Elly’s tips for a productive year: Staying safe at school

Elly’s tips for a productive year: Staying safe at school

Elly Molina


As new COVID-19 cases in Miami-Dade County are being reported every day, the Carrollton administration, faculty and staff are working tirelessly to remind students to remain vigilant in doing everything they can to stay safe and avoid infection. Mr. Kalkus discussed his concerns to the Upper School in his newsletter writing, “The exposure our students may experience outside of school greatly affects our ability to successfully prevent the spread of the COVID-19 virus in our school.”

For the most part, the Upper School community follows the protocols: mask-wearing, social distancing, one-way/unidirectional hallways, wiping down desks after each class, etc., but lunch and snack time seem to be a different story. Of course, masks must be removed to eat and drink, but then social distancing must be strictly adhered to, and masks put on again immediately after eating or drinking. And that doesn’t seem to be happening consistently. 

Students are not always keeping a safe distance. Then, even after eating or drinking, many keep talking without their masks on. Immediately after you have finished eating, put your mask on. Nurse Useche ’09, stationed on the Barat Campus, was hired to help keep our community safe in coming back to school this August. She suggests, “If you are approaching a friend during lunch, asking them a question, or showing them something on your phone and they are still eating, have them put on their mask before approaching them.” It’s for your safety, but also for the safety of others. Following the arrows around the school, sitting in designated places as indicated  by the Carrollton heart dots, prioritizing the time you have in between classes to wash your hands, wiping your area, etc. are key ways to protect yourself and others as we get back into our “not so normal” routines.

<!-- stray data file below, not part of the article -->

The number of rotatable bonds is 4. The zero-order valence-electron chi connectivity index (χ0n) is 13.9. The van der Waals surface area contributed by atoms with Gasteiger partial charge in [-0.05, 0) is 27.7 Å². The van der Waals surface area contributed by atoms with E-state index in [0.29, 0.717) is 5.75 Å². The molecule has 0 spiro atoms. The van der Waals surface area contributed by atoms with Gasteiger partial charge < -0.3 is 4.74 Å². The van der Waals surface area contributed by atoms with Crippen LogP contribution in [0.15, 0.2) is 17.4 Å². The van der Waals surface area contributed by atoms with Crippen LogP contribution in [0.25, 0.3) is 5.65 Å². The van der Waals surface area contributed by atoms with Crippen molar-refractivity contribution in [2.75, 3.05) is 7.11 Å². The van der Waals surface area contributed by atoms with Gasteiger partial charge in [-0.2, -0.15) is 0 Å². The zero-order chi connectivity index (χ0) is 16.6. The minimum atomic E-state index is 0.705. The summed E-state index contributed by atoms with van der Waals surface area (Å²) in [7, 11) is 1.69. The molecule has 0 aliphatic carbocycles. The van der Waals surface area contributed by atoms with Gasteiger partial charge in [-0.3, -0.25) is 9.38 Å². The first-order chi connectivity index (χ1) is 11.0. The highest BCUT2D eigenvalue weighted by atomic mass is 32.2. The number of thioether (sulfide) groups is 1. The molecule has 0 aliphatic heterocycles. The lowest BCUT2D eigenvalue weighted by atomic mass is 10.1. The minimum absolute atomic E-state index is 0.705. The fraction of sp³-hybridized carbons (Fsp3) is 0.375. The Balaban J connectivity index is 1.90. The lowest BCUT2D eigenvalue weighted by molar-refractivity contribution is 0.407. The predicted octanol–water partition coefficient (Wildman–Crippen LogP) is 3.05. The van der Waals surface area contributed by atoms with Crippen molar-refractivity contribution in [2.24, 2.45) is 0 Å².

Nurse Useche adds that, “the faculty is doing everything they can to stay open” as they are cleaning desks, wearing masks, assigning seating in the classroom, etc. However, she warns, “the most important and integral thing that matters is what you are doing outside of school.” She wants students to know, “while socialization is important for your mental health and development, keep your social circle small and intimate and avoid these large gatherings because if you want to stay in school, it matters.” She also suggests students “make sure interactions are short (less than 15 minutes) so that if you or your friend get COVID, you won’t be named as a close contact and have to stay home and get tested.”